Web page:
The Indy car racing civil war is not over, but its battle of Gettysburg has been fought--and Indianapolis held its ground.
Going into Sunday's clash between traditional and upstart races, the 80th Indianapolis 500 and the first U.S. 500 at Michigan International Speedway, Indianapolis Motor Speedway president Tony George had conceded, "It's a crucial day for us." The world would be watching to see whether Indy, the greatest motor race of them all, could withstand a boycott by Championship Auto Racing Teams Inc. (CART), which had most of the sport's top drivers on its side. "But," George had said, "I doubt that a clear winner will be declared at the end of the day."
For certain, at the end of the day there was a clear loser in the feud between George and CART team owners over long-term control of the sport. The rebels took a pratfall when 12 cars piled up approaching the starting line. This was enormously embarrassing to CART, which had predicted cataclysm at Indy. Seventeen rookie drivers, the most to start in an Indy 500 since 1930, were in the 33-car starting grid at the famed Brickyard, but that motley field did all right. There were only two accidents of a serious nature--the most spectacular on the final lap, when only nine cars were still running--and no life-threatening injuries.
A no-name, Buddy Lazier, won Indy, and his performance was gutsier than that of Jimmy Vasser--hardly a household name himself--who won at Michigan, where CART had advertised "the stars and cars of Indianapolis" would be running. If the opinion of Indy loyalist A.J. Foyt is correct ("It's Indianapolis that makes the stars, not the drivers who make Indianapolis") then Lazier has a better shot at stardom than Vasser.
Because he was still recovering from 16 fractures and 25 chips in his lower backbone and tailbone, suffered in a crash at Phoenix in March, Lazier drove the 200 laps at Indianapolis in awful pain. "A month ago I could barely walk on crutches," he said on Sunday, after winning his first Indy car race. Lazier had to be lifted gingerly from his car in Victory Lane, but the tough erstwhile skier from Vail, Colo., tried hard not to flinch.
Later on Sunday, in the U.S. 500, Vasser drove with egg on his face, for it was he who pulled the boneheaded move that initiated the opening melee. Because the crash happened before the start, the filthy-rich CART teams gave themselves a multimillion-dollar Mulligan. All 12 of the drivers involved in the mess got the option of casting aside their wrecked half-million-dollar vehicles and using their backup cars for a restart.
Though the U.S. 500 win was Vasser's fourth victory this season, aficionados of Indy car racing suspect that he is a passenger on a guided missile, a Reynard car powered by a Honda engine that is uncatchable--unless the driver screws up. Well....
As the pole sitter, all Vasser had to do was step on the accelerator and keep his car in line. Instead, he did the worst thing imaginable for a pole sitter: He drifted to the right and got tangled up with No. 2 qualifier Adrian Fernandez coming out of Turn 4, spinning both cars to the right. Vasser then took out the third front-row starter, Bryan Herta, and both cars spun violently into the wall. "It was pretty stupid," said Mauricio Gugelmin, who wound up finishing second in the race. "Jimmy Vasser got a little out of shape." Nine more cars collided as they tried to avoid the wreckage. Vasser and eight other drivers switched to their backup cars, while three others made repairs. Fernandez then scratched completely after his team couldn't get its backup running.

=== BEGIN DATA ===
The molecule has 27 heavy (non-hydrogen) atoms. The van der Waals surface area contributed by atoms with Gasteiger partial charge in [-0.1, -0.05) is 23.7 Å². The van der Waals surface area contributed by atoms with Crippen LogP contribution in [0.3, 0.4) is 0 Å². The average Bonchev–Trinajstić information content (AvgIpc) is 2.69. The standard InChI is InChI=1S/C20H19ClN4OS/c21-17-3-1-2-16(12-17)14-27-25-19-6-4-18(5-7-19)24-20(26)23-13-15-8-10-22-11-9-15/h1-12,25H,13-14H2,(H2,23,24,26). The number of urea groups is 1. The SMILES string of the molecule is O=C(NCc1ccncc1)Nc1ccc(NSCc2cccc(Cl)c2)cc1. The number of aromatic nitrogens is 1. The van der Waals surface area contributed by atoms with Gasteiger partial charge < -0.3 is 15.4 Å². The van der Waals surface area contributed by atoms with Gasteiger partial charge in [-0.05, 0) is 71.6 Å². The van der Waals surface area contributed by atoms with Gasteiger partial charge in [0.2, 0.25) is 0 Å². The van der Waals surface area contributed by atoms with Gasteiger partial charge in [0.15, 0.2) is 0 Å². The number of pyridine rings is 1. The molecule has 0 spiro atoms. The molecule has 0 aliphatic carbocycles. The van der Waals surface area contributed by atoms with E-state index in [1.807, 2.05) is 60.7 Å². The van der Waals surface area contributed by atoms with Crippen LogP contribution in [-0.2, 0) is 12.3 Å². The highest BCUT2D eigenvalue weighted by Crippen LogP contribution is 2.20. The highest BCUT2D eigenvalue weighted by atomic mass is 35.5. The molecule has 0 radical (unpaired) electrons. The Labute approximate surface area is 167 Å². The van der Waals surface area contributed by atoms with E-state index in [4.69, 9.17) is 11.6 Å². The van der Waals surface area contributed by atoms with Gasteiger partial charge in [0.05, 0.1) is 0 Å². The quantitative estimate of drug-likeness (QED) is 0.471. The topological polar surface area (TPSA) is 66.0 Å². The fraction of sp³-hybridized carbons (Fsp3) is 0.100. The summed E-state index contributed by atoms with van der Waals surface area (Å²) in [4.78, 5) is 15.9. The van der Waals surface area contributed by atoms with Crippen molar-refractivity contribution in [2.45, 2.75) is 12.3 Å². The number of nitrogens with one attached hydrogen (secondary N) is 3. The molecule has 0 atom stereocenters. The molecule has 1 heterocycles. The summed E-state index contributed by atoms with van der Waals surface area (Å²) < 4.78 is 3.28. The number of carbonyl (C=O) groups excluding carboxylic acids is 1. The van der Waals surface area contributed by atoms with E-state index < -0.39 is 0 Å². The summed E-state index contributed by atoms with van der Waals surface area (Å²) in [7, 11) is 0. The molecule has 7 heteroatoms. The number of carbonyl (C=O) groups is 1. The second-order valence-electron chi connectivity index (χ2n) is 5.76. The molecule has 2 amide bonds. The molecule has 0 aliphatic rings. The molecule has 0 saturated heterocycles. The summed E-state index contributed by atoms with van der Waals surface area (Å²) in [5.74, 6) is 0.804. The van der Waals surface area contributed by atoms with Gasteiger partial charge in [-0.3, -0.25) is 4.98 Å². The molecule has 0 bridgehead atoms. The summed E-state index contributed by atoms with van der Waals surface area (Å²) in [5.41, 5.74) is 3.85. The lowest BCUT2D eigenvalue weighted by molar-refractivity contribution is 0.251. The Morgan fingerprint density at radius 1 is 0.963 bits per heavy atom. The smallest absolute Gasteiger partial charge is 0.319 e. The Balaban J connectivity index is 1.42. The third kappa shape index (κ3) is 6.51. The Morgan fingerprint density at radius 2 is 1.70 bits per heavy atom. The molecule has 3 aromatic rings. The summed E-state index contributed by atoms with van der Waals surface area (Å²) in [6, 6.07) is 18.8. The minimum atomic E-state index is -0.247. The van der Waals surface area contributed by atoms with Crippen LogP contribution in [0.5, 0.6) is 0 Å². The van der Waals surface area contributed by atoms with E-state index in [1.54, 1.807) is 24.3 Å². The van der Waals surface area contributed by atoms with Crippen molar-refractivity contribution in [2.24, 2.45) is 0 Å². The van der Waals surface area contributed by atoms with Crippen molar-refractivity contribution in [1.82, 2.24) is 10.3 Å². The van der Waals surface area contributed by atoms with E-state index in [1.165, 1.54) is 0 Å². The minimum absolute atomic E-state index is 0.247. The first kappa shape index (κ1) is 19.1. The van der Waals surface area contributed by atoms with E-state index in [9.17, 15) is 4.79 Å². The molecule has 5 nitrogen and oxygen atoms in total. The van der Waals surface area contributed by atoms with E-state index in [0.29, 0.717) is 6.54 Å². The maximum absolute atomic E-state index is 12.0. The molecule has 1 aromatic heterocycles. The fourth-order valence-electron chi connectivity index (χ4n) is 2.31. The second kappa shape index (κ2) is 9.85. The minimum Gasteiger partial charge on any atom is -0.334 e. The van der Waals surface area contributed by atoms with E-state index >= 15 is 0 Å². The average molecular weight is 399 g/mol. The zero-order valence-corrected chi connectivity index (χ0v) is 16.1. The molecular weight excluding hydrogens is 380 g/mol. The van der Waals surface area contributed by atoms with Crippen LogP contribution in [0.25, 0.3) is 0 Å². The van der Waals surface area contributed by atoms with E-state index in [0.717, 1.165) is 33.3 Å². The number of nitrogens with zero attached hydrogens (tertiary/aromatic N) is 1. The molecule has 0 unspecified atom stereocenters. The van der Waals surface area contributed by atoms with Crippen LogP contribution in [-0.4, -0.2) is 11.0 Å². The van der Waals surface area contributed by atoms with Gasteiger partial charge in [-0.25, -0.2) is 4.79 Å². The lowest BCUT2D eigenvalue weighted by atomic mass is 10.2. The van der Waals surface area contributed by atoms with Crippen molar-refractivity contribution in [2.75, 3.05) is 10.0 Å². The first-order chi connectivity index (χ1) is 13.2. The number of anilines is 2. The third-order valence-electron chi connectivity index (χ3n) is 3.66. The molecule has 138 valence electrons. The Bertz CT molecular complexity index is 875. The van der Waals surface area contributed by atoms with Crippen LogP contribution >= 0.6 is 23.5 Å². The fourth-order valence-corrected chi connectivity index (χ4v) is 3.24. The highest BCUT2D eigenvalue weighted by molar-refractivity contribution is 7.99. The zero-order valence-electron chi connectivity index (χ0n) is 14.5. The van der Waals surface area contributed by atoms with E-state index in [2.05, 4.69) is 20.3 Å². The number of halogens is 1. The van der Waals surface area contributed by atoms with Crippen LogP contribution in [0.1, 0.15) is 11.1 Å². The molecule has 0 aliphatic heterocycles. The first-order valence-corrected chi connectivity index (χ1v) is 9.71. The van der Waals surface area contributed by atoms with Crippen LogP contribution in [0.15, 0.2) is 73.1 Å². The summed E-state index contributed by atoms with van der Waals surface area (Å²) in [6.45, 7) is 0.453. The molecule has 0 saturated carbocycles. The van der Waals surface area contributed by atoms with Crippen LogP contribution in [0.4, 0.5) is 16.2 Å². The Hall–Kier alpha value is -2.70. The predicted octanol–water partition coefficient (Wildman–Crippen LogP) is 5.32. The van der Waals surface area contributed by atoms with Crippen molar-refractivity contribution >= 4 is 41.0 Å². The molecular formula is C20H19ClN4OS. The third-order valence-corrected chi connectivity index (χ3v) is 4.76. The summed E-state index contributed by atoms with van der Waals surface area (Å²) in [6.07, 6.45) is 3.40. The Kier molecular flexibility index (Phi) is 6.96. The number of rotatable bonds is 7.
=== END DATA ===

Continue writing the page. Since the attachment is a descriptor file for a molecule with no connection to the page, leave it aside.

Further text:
As for the handful of bona fide star drivers at Michigan, such as Michael Andretti, Emerson Fittipaldi, Bobby Rahal and Al Unser Jr., they were not factors--no more than they would have been factors at Indy had all been rosy in the sport. They don't have Honda power, which has made a joke of CART "competition."
Somewhat to his credit, Vasser did not override his guidance systems once the race finally got started. He chased his rabbit teammate, Alessandro Zanardi, for half of the 500 miles and then took the lead for good on the 241st of 250 laps after Andre Ribeiro ran out of gas coming out of Turn 4. This was typical of a day in which mechanical and tactical failures, rather than passing skills, were largely responsible for changes at or near the top. Only 11 out of the original 27 cars were running when the race concluded.
Not that Indy's armor wasn't chinked, but nothing happened that will cause George to cave in to CART owners, who include Roger Penske, Carl Haas, actor Paul Newman and Late Show host David Letterman. The old Speedway's 315,000-seat grandstands were virtually full, though the Speedway was not overflowing with the usual race-day crowd of 400,000-plus. Any other one-day sports event on the planet would have been delighted with Indy's "off" crowd.
Granted, the bottom fell out of Indy's ticket-scalping business at the corner of 16th Street and Georgetown Road, where the traditional pre-Indy bazaar is always held. "I wasn't alive when Wall Street collapsed, but I know what it must have felt like," a 22-year-old scalper told the Indianapolis Star as his handful of $125 face-value tickets, which would have gone for as much as $1,000 apiece only a year ago, languished at the begging price of $40. A veteran scalper of the World Series, the NCAA Final Four and the Masters screamed into the rainy Saturday-night skies, "This race is over, and it ain't never comin' back!" Still, by starting time on Sunday the grandstands were full, albeit with some spectators who had paid as little as $10.